“How could I look my grandchildren in the eye and say I knew what was happening to the world and did nothing.”
Let me introduce you to Scottie, my trusty plastic bag.
Yes I do have one. We met in Scotland during my ridiculous winter cycle tour (Watch it here) and I have been carrying it around since.
It was December 2014.
Why am I telling you this?
“Around the world, one million plastic drinking bottles are purchased every minute, while up to 5 trillion single-use plastic bags are used worldwide every year. In total, half of all plastic produced is designed to be used only once — and then thrown away.
Researchers estimate that more than 8.3 billion tonnes of plastic has been produced since the early 1950s. Only 9% of all plastic waste ever produced has been recycled. About 12% has been incinerated, while the rest — 79% — has accumulated in landfills, dumps or the natural environment.
If current trends continue, our oceans could contain more plastic than fish by 2050.1”
The Great Pacific Garbage Patch, the largest accumulation of ocean plastic in the world, located between Hawaii and California, has now reached an area of 1.6 million Km2, which is to say 3 times the size of France.
Pretty daunting, wouldn’t you agree?
And the main reason behind the overwhelming scale of this phenomenon is our natural predisposition to the convenient, the accessible and the easy. In one word laziness.
For four years Scottie has been my daily reminder that yes we can all do something about it and that with a little effort we can change our attitude.
But how exactly can we accomplish that?
Here is a humble list of ten things I do to fight my battle (so I can save the planet and be a super hero).
1. When I go shopping, I carry my lightweight backpack and a couple of small “veggie bags” in case I need to put fruit or vegetables that might stain or fill my bag with soil.
2. If I do end up with a plastic bag, I will use it and re-use it until there is nothing left of it.
3. I do not buy bin bags. I get offered plastic bags at every corner, why would I buy another one?!?
4. I don’t drink coffee or tea from either paper or plastic cups. If I cannot sit down for 5min then I clearly don’t have time for a coffee.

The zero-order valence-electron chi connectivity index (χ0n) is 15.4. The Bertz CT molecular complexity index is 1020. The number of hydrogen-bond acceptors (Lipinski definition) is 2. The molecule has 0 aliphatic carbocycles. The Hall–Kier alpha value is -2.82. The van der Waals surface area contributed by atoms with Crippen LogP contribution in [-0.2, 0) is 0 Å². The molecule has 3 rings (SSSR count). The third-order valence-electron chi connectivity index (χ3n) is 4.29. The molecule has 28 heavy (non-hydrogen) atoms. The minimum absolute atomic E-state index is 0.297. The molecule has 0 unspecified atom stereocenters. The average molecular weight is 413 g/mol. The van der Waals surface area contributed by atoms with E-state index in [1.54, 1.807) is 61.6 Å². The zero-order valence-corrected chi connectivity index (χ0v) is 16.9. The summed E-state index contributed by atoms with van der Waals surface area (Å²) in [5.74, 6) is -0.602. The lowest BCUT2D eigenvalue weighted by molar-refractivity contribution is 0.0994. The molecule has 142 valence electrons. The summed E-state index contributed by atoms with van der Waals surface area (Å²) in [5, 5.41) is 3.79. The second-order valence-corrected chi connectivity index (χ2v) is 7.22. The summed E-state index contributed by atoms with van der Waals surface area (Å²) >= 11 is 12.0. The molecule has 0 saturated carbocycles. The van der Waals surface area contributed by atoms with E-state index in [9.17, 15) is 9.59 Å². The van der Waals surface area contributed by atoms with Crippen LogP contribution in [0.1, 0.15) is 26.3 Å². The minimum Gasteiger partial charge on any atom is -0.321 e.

5. One night, sitting in a bar, I was presented with a bottle of beer with a plastic straw inside. A beer with a straw?!?! Who the hell drinks beer from a straw?!? Has the world gone completely insane?
NO PLASTIC STRAWS!!! It’s the silliest invention of all.
6. If I go to a take away restaurant I carry my own tupperware (I know, you should see their faces…). I have seen thousands of styrofoam food boxes floating in the Caribbean Sea. The mere sight of one makes me feel sick.
7. I don’t accept plastic cutlery, I carry my own trusty spork. It’s made of titanium and it weights 20g, less than a pack of nose tissues.
8. I do not buy bottled water. It takes 450 years for a plastic bottle to biodegrade. Think about it when you are about to buy one.
I have my own bottle which I fill up using a filter.
The filter is small and it costs 30 euros.
I am constantly travelling, if I had to buy bottled water the only practical solution would be to buy 0.5l plastic bottles. I drink on average 1.5l a day. That is 1095 bottles a year. Now stop reading for a second and try to picture 1095 plastic bottles in the room you are in. Exactly. And that is just one person in one year.
9. I do not buy fruit (or vegetables) wrapped in plastic. Fruit comes with its own protective skin for goodness sake!!
10. “Buy local, buy fresh” is my motto. When I buy at the local farmers market I don’t get things wrapped in plastic, food tastes better, it travels less so it has a smaller carbon footprint and I contribute to the local economy. What’s not to like?
This clearly insn’t an exhausting list and there is more that can be done. But it is a start. Please feel free to add in the comments section and suggests your own methods of fighting plastic waste.
Here is a short list of some of the most horrible aberrations I have seen around:
– disposable plastic gloves to eat chips and chicken wings
– plastic sticks to stir coffe
– plastic straws (let’s reiterate, shall we?)
– four apples siting on a styrofoam plate wrapped in plastic
– pre-cut cheese slices with plastic sheets in between each and every slice
– plastic coffee capsules wrapped in plastic sleeves and boxed in plastic-coated paper
If we keep burying our heads in the sand on this one we will probably end up finding plastic there too.
But don’t take my word for it. Have a listen at what scientists from around the world have to say about the subject in this touching video from the BBC award winning series Blue Planet II.
“Surely we have a responsibility to care for our blue planet. The future of humanity, and indeed all life on Earth, now depends on us.”